Clothing designed for chairs
by Bernotat & Co

| 3 comments
 

Dutch designers Bernotat & Co have created a range of coverings for chairs that are modelled on a grandma's dressing gown, baggy overalls and an oven mitt.

Clothing designed for chairs by Bernotat and Co
Photograph by Marleen Sleeuwits

Dutch designers Bernotat & Co developed the concept for people to recycle old chairs and make them more comfortable to sit on.

Clothing designed for chairs by Bernotat and Co

"Being slightly strange, some of them maybe even awkward, they trigger emotional reactions," said the designers. "People relate differently to the chairs when they're dressed up and the chairs suddenly acquire a certain anthropomorphic quality."

Clothing designed for chairs by Bernotat and Co
Big Baggy. Photograph by Marleen Sleeuwits

The newest piece of the chair clothing, Big Baggy, is made from heavy duty canvas used in overalls and work wear. The back features two big pockets for newspapers, books and magazines, while the side pockets have space for stationary, iPads, iPhones and a hanging loop for headphones.

Clothing designed for chairs by Bernotat and Co
Pique Pocket

Pique Pocket is made from a quilted fabric similar to that of an oven mitt and slips over the back of a chair, tucking in at the sides like an apron. Users can slips their hands into the large pockets that hang down behind when they are seated.

Clothing designed for chairs by Bernotat and Co
Hoodini. Photograph by Marleen Sleeuwits

Hoodini features a multifunctional cover with a hood attached that can be slipped over a person, completely obscuring their head from view or used as a storage space when it hangs behind the chair.

Clothing designed for chairs by Bernotat and Co
Photograph by Rogier Chang

The quilted fabric is reminiscent of a grandma's dressing gown or a Chesterfield sofa.

Clothing designed for chairs by Bernotat and Co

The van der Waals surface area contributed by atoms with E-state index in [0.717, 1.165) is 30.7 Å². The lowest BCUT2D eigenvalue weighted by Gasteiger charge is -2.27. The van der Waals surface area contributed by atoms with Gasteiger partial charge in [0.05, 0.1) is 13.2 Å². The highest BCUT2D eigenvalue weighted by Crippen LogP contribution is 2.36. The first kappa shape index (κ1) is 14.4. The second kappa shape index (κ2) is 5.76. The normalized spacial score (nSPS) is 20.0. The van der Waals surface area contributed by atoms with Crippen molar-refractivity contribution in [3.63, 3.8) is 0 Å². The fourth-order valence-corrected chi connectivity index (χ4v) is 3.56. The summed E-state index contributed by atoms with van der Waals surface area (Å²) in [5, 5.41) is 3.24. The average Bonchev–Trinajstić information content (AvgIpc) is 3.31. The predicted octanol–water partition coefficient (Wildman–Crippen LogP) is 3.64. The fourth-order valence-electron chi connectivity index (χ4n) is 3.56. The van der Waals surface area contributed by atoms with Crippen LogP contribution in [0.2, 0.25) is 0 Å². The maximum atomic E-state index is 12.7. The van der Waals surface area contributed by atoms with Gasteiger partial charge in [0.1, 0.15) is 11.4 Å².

Knit-Net. Photograph by Marleen Sleeuwits

The foam packing for apples inspired the designers to create the Knit-Net design, a stretchy slip-on cover made from acrylic and wool filled with foam. Four press studs help secure it in place at the base of the seat.

Clothing designed for chairs by Bernotat and Co
Photograph by Rogier Chang

The Chair Wear Prét-á-Porter Collection is a selection of their favourite designs from the Haute Couture Collection, presented at Milan and Dutch Design Week last year. The designers have since introduced new colours and one new design.

Clothing designed for chairs by Bernotat and Co
Photograph by Marleen Sleeuwits

Here's a some more information from Bernotat & Co:


Chair Wear

Chair Wear started as a mildly ironical joke, and ended up in a very inspiring new way of looking at furniture upholstery, of seeing it as a separate item, leading to new constructions, productions techniques and materials. With a real collection as a result.

The idea of dressing up chairs evolved while working on the Triennial Chair for Gispen. This chair has a separate cushion in the back, which allows it to be upholstered in two different kinds of fabrics, in endless combinations. With Chair Wear, the idea is taken even further: Bernotat&Co looked at upholstery as a separate item, as clothing for chairs, specially designed and custom-made for this purpose.

Chair Wear stimulates re-use by upgrading old furniture. But the aim is not just restyling. Instead, Bernotat&Co researched the possibilities of adding comfort to hard wooden chairs, or of creating additional functions for simple chairs. For this purpose, the chairs are dressed up with unexpected textiles, ranging from high-tech to industrial to traditional.

For our 'Prêt-à-Porter models', we used a variety of techniques and materials, like we did in the initial 'Haute Couture collection': Three-dimensional knit-and-wear for Knit Net, the innovative 3d knitted textiles from Innofa for Pique Pocket and Hoodini, and for Big Baggy we used heavy duty canvas that is normally used in overalls and work wear. All of them provide a soft contrast to the hard, basic chairs forming the framework.

In addition, the Chair Wear models give a nice twist to the rather tacky subject of chair covers. As ambiguous objects with various sources of inspiration, they're open to associations. Being slightly strange, some of them maybe even awkward, they trigger emotional reactions. People relate differently to the chairs when they're dressed-up, and the chairs suddenly acquire a certain antropomorphic quality. After all, the Dutch word for upholstery is 'bekleding' – its root including the word 'clothing', creating a direct relation to the human body.

  • Jamie

    Just because you can, does not mean you should.

  • Lutz

    Very useful if you have a room with no furniture at all as shown on the pictures.

  • MaG FC

    I don’t really like it. It reminds me of a taxi I took this week where the driver had a t-shirt put on his seating.